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Turning the House of Lords into an elected Senate would be a lasting and highly damaging piece of constitutional vandalism

By Jonathan Isaby

Lords_Chamber It seems increasingly likely that the efforts to change the voting system for the House of Commons will be defeated in May's referendum on the Alternative Vote.

And whilst that will hopefully crush for another generation the Lib Dems' ambitions to scrap First Past The Post, it will increase the sense of urgency inside Nick Clegg's party for political reforms elsewhere.

And attention is already turning to that other long-held Lib Dem ideal: abolishing the House of Lords and introducing a second chamber elected by proportional representation.

In his Sunday Telegraph column today, Peter Oborne addresses this very issue, noting that whilst David Cameron had previously dismissed it as a "third-term issue", Clegg is on a "mission of constitutional reform" and needs to be stopped in his tracks on this one:

"There is an urgent need to consider very carefully what Nick Clegg is trying to do, ascertain precisely what his motivations are, and soberly assess the consequences. For there is nothing quaint about his ambitions for constitutional reform. His proposals, if put into effect, will completely change the way that Britain is governed. Above all, they will destroy the standing and authority of the House of Commons, which has been the cockpit of British freedom and democracy since the 17th century."

"The new Lords will still be able to claim a democratic legitimacy that it has never before been able to assert. At a stroke, the sovereignty of the Commons will be compromised."

"Members of Clegg’s House of Lords will be able to claim that they are the pure, unrefracted voice of the British people – and therefore the more legitimate of the two Houses. It is also likely that members of the new Lords (or Senate, as it will be called) will be sworn in for a decade or more, giving them extra power and authority.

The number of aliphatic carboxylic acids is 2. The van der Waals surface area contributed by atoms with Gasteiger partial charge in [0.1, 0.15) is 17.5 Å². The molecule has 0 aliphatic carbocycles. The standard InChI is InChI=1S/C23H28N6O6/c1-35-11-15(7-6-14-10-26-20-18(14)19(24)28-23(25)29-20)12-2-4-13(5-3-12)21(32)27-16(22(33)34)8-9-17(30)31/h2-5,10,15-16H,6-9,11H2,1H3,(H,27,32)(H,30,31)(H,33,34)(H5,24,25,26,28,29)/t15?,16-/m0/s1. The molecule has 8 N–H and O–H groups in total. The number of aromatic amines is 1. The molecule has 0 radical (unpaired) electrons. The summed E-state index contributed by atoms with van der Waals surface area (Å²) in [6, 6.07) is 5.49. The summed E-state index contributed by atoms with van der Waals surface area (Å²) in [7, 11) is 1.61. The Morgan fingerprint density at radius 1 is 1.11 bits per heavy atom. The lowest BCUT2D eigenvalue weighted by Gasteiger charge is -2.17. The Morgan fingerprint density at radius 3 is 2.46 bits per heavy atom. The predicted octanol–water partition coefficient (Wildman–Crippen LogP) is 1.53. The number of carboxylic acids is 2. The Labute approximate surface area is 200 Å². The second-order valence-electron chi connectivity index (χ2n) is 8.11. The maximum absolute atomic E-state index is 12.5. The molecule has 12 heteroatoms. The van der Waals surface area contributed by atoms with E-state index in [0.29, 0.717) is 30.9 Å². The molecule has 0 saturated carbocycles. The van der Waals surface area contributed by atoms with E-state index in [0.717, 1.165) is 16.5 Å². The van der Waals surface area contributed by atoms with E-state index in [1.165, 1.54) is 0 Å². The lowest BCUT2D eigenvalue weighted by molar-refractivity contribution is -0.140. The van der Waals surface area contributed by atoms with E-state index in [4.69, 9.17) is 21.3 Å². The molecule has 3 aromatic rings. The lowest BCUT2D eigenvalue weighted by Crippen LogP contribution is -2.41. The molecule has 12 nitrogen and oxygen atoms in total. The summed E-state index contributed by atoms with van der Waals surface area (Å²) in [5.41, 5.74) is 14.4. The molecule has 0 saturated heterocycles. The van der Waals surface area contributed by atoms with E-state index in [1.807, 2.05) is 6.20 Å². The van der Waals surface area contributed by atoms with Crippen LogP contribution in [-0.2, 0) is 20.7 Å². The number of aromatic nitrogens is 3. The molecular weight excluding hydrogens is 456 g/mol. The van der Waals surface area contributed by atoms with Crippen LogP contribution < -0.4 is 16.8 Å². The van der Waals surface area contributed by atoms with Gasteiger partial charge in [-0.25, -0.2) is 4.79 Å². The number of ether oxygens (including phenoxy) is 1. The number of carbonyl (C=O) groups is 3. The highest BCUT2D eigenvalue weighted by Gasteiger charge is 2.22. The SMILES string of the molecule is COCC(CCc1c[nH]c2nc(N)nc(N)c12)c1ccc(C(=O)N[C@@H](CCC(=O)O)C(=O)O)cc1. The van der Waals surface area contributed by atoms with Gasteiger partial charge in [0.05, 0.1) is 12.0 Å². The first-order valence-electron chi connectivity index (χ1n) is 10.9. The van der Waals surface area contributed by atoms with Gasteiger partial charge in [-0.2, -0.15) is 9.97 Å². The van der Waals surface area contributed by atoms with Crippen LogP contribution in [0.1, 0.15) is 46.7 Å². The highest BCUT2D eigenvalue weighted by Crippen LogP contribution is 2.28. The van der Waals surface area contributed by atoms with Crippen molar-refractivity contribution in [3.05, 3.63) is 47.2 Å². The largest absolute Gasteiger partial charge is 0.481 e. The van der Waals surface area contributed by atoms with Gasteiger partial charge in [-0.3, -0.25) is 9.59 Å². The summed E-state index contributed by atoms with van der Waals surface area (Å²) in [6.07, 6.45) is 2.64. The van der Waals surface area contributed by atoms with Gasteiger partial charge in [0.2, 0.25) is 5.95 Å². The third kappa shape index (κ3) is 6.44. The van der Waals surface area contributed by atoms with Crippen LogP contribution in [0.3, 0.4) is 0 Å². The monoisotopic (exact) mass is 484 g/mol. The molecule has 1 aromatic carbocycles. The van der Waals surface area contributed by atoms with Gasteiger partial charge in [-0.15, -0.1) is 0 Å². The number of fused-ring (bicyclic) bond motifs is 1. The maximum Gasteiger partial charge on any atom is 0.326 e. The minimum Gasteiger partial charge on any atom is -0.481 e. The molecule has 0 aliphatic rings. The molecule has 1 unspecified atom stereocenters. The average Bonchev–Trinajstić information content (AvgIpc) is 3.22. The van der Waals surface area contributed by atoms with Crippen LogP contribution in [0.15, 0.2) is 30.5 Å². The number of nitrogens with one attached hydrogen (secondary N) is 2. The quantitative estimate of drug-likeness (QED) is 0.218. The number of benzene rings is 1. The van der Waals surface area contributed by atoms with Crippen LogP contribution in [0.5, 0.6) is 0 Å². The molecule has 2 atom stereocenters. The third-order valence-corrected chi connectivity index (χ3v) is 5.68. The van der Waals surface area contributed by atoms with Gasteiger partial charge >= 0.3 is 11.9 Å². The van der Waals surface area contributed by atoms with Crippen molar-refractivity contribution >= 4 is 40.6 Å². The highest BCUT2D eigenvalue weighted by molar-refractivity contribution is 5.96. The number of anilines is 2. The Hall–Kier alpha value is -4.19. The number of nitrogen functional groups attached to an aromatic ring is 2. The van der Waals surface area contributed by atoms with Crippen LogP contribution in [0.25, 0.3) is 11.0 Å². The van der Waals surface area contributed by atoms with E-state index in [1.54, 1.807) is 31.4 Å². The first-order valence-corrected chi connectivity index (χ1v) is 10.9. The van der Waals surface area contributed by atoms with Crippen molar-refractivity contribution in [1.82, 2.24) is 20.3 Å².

"It is easy to understand why Nick Clegg should advocate this. His Lib Dems, with around 20 per cent of the seats, will always hold the balance of power in the Upper House. The trouble is that such an arrangement will be a disaster for the nation as a whole. Voters will suddenly wake up and discover that we have two Parliaments rather than one."

A draft bill on Lords reform had been due to be issued in November, but it has been delayed and is now not likely to be published for another two or three months.

Procrastination on this issue is nothing new. As Oborne reminds us, Asquith's Liberal Government 100 years ago promised fundamental change, as did Harold Wilson and then Tony Blair - all stymied by events or an internal inability to agree on a way forward.

I hope that the issue can again be kicked into the long grass, since I agree with Peter Oborne's fears about an elected second chamber.

Further to his arguments, I would assert that since the second chamber ought to be a revising chamber, it is therefore far better suited to being an appointed house of experts rather than a house crammed full of partisan politicians who failed to get elected to the Commons.

Of course there will be party political appointees, but part of the beauty of the House of Lords as currently constituted is that many of its members are precisely the kind of people who would not stand for election but whose wise counsel, experience, expertise and knowledge add huge value to the legislative process.

To scrap the Lords and replace it with a Senate as envisaged by Nick Clegg would be a lasting and highly damaging piece of constitutional vandalism. As the Lib Dems and others ratchet up the pressure for change over the coming months and years, it is vital that the case for conserving the status quo is made with gusto.

> Last September, Lord Norton of Louth wrote here that neither a new electoral system for the Commons, nor an elected Lords, will fix politics


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